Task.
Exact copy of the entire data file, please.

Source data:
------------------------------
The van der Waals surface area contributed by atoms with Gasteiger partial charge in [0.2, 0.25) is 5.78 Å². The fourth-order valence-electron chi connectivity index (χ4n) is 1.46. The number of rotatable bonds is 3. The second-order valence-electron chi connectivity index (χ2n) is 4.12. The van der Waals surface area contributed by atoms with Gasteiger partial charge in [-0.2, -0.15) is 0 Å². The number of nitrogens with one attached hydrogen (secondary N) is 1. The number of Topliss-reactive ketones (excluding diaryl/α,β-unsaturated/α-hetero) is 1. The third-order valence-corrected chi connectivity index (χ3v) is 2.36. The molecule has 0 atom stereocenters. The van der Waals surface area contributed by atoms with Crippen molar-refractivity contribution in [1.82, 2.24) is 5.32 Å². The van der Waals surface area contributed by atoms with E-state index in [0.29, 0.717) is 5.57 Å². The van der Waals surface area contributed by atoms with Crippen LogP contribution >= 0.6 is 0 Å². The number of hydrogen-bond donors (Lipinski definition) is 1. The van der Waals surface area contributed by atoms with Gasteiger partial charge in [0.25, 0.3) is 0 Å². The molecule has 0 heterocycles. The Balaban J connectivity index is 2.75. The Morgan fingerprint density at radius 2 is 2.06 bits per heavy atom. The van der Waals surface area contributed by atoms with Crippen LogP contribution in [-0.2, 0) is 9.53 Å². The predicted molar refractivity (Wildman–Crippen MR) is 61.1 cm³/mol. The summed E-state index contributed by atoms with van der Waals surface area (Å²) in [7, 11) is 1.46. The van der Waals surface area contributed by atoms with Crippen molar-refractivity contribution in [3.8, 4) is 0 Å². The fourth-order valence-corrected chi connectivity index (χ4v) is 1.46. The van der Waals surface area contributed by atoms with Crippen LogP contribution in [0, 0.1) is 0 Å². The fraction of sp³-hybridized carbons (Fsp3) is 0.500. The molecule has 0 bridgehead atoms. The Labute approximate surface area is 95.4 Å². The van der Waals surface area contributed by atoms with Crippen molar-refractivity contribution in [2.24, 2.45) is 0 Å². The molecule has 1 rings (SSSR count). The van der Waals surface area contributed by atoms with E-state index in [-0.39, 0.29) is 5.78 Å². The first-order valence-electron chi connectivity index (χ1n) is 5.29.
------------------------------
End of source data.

The van der Waals surface area contributed by atoms with Gasteiger partial charge in [0.2, 0.25) is 5.78 Å². The fourth-order valence-electron chi connectivity index (χ4n) is 1.46. The number of rotatable bonds is 3. The second-order valence-electron chi connectivity index (χ2n) is 4.12. The van der Waals surface area contributed by atoms with Gasteiger partial charge in [-0.2, -0.15) is 0 Å². The number of nitrogens with one attached hydrogen (secondary N) is 1. The number of Topliss-reactive ketones (excluding diaryl/α,β-unsaturated/α-hetero) is 1. The third-order valence-corrected chi connectivity index (χ3v) is 2.36. The molecule has 0 atom stereocenters. The van der Waals surface area contributed by atoms with Crippen molar-refractivity contribution in [1.82, 2.24) is 5.32 Å². The van der Waals surface area contributed by atoms with E-state index in [0.29, 0.717) is 5.57 Å². The van der Waals surface area contributed by atoms with Crippen LogP contribution >= 0.6 is 0 Å². The number of hydrogen-bond donors (Lipinski definition) is 1. The van der Waals surface area contributed by atoms with Gasteiger partial charge in [0.25, 0.3) is 0 Å². The molecule has 0 heterocycles. The Balaban J connectivity index is 2.75. The Morgan fingerprint density at radius 2 is 2.06 bits per heavy atom. The van der Waals surface area contributed by atoms with Crippen LogP contribution in [-0.2, 0) is 9.53 Å². The predicted molar refractivity (Wildman–Crippen MR) is 61.1 cm³/mol. The summed E-state index contributed by atoms with van der Waals surface area (Å²) in [7, 11) is 1.46. The van der Waals surface area contributed by atoms with Crippen molar-refractivity contribution in [3.8, 4) is 0 Å². The fourth-order valence-corrected chi connectivity index (χ4v) is 1.46. The van der Waals surface area contributed by atoms with Crippen LogP contribution in [0, 0.1) is 0 Å². The fraction of sp³-hybridized carbons (Fsp3) is 0.500. The molecule has 0 bridgehead atoms. The Labute approximate surface area is 95.4 Å². The van der Waals surface area contributed by atoms with Crippen molar-refractivity contribution in [2.24, 2.45) is 0 Å². The molecule has 1 rings (SSSR count). The van der Waals surface area contributed by atoms with E-state index in [-0.39, 0.29) is 5.78 Å². The first-order valence-electron chi connectivity index (χ1n) is 5.29.